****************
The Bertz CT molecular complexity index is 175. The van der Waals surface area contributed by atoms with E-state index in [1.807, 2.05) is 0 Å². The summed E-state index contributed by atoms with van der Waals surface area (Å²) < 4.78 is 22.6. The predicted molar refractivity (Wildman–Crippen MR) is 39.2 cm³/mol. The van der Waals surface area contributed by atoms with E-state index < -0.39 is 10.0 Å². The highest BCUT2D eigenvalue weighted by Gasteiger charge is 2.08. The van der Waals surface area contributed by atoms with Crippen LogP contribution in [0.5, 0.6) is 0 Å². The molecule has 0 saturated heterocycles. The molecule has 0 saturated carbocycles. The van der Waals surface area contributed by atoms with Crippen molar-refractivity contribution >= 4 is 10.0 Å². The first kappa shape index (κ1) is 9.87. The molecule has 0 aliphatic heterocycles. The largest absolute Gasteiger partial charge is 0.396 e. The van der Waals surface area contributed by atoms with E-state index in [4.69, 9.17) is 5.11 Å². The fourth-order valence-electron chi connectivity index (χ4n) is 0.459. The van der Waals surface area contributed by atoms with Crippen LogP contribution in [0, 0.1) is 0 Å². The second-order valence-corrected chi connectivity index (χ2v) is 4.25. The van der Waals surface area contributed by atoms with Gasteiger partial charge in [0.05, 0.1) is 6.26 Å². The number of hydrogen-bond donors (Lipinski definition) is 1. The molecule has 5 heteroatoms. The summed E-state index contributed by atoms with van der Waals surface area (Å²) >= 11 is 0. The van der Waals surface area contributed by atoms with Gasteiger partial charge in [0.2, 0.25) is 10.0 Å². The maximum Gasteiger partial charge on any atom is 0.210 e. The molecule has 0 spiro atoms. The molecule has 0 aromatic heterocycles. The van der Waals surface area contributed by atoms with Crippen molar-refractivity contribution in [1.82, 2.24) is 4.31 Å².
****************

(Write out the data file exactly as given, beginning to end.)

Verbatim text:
The Bertz CT molecular complexity index is 175. The van der Waals surface area contributed by atoms with E-state index in [1.807, 2.05) is 0 Å². The summed E-state index contributed by atoms with van der Waals surface area (Å²) < 4.78 is 22.6. The predicted molar refractivity (Wildman–Crippen MR) is 39.2 cm³/mol. The van der Waals surface area contributed by atoms with E-state index < -0.39 is 10.0 Å². The highest BCUT2D eigenvalue weighted by Gasteiger charge is 2.08. The van der Waals surface area contributed by atoms with Crippen LogP contribution in [0.5, 0.6) is 0 Å². The molecule has 0 saturated heterocycles. The molecule has 0 saturated carbocycles. The van der Waals surface area contributed by atoms with Crippen molar-refractivity contribution >= 4 is 10.0 Å². The first kappa shape index (κ1) is 9.87. The molecule has 0 aliphatic heterocycles. The largest absolute Gasteiger partial charge is 0.396 e. The van der Waals surface area contributed by atoms with E-state index in [4.69, 9.17) is 5.11 Å². The fourth-order valence-electron chi connectivity index (χ4n) is 0.459. The van der Waals surface area contributed by atoms with Crippen LogP contribution in [0, 0.1) is 0 Å². The second-order valence-corrected chi connectivity index (χ2v) is 4.25. The van der Waals surface area contributed by atoms with Gasteiger partial charge in [0.05, 0.1) is 6.26 Å². The number of hydrogen-bond donors (Lipinski definition) is 1. The molecule has 5 heteroatoms. The summed E-state index contributed by atoms with van der Waals surface area (Å²) >= 11 is 0. The van der Waals surface area contributed by atoms with Gasteiger partial charge in [0.2, 0.25) is 10.0 Å². The maximum Gasteiger partial charge on any atom is 0.210 e. The molecule has 0 spiro atoms. The molecule has 0 aromatic heterocycles. The van der Waals surface area contributed by atoms with Crippen molar-refractivity contribution in [1.82, 2.24) is 4.31 Å².